Veterinary autoimmunity: Autoimmune diseases in domestic animals

Research output: Chapter in Book/Report/Conference proceedingConference contribution

21 Scopus citations


The first spontaneous animal model of autoimmunitywas the New Zealand black mouse, discovered in 1959. Interestingly, although several models of induced autoimmunity were demonstrated in a variety of rodents, the recognition of autoimmune disease in dogs came somewhat later. Dog breeding and selection of traits within certain dog breeds have become an important enterprise with intensive husbandry and selection criteria being applied to each breed standard. This has resulted in breeding for specific phenotypic characteristics. This selection has inadvertently led to the propagation of a number of autoimmune diseases in dogs. For example, systemic lupus erythematosus (SLE), autoimmune hemolytic anemia and thrombocytopenia, autoimmunemyasthenia gravis, and diabetes mellitus are now fairly common. In the final analysis, the appearance of autoimmunity in dogs reflects their breeding selection and illustrates the importance of genetics in the development of autoimmune disease.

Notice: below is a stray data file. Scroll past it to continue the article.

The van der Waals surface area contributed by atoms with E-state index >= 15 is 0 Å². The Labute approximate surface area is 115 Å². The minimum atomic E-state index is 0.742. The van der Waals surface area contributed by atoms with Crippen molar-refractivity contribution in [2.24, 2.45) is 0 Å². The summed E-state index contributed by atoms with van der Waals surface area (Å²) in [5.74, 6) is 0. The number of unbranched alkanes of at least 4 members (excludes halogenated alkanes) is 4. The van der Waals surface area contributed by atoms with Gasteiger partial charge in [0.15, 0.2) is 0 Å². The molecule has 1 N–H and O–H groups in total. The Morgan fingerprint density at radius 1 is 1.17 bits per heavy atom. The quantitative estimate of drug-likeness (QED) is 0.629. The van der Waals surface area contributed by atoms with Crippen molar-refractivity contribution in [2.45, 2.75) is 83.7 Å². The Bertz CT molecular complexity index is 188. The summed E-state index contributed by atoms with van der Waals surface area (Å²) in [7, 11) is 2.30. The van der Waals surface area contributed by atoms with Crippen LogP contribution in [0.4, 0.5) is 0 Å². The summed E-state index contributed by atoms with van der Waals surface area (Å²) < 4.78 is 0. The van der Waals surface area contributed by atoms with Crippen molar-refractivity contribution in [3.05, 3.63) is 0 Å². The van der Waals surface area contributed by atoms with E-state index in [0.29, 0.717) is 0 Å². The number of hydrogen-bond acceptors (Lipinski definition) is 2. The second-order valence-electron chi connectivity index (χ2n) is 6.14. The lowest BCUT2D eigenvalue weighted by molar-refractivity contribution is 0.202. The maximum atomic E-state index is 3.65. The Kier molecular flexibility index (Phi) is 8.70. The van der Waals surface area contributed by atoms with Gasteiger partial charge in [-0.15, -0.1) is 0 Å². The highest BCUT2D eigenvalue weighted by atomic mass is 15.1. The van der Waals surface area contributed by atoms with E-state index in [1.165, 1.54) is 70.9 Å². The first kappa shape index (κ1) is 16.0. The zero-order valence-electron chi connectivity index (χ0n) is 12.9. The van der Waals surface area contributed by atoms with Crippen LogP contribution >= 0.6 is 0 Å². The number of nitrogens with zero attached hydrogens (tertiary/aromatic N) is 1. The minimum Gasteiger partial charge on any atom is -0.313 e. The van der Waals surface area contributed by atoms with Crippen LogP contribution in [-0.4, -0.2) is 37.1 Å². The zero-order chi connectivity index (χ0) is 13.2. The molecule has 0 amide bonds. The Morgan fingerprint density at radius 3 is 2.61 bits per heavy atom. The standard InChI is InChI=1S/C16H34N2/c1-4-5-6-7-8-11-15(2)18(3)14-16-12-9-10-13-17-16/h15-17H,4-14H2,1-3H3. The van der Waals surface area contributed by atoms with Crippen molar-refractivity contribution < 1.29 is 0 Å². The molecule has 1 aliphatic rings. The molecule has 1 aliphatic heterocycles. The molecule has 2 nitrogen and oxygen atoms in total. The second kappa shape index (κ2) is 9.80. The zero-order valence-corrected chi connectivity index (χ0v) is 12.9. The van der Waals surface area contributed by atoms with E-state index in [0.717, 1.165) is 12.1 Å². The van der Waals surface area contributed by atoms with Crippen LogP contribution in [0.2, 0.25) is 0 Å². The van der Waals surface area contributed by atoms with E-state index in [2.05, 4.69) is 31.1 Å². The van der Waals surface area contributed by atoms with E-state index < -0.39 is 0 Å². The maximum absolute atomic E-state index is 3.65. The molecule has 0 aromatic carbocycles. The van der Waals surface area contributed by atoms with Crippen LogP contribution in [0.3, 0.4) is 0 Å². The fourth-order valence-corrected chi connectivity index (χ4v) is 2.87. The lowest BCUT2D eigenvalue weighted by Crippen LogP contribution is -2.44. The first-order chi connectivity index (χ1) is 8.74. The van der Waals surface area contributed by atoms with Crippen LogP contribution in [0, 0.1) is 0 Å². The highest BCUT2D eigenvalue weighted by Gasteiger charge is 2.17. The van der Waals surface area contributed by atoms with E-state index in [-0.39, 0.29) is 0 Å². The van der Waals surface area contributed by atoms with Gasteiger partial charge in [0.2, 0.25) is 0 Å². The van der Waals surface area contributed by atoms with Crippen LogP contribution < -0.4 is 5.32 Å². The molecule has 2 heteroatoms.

Original languageEnglish (US)
Title of host publicationAnnals of the New York Academy of Sciences
Number of pages8
StatePublished - Aug 2007

Publication series

NameAnnals of the New York Academy of Sciences
ISSN (Print)00778923
ISSN (Electronic)17496632


  • Antinuclear antibody
  • Autoimmune disease
  • Canine
  • Case reports
  • Equine
  • Feline
  • Immune-mediated disease
  • Systemic lupus erythematosus

ASJC Scopus subject areas

  • Biochemistry, Genetics and Molecular Biology(all)


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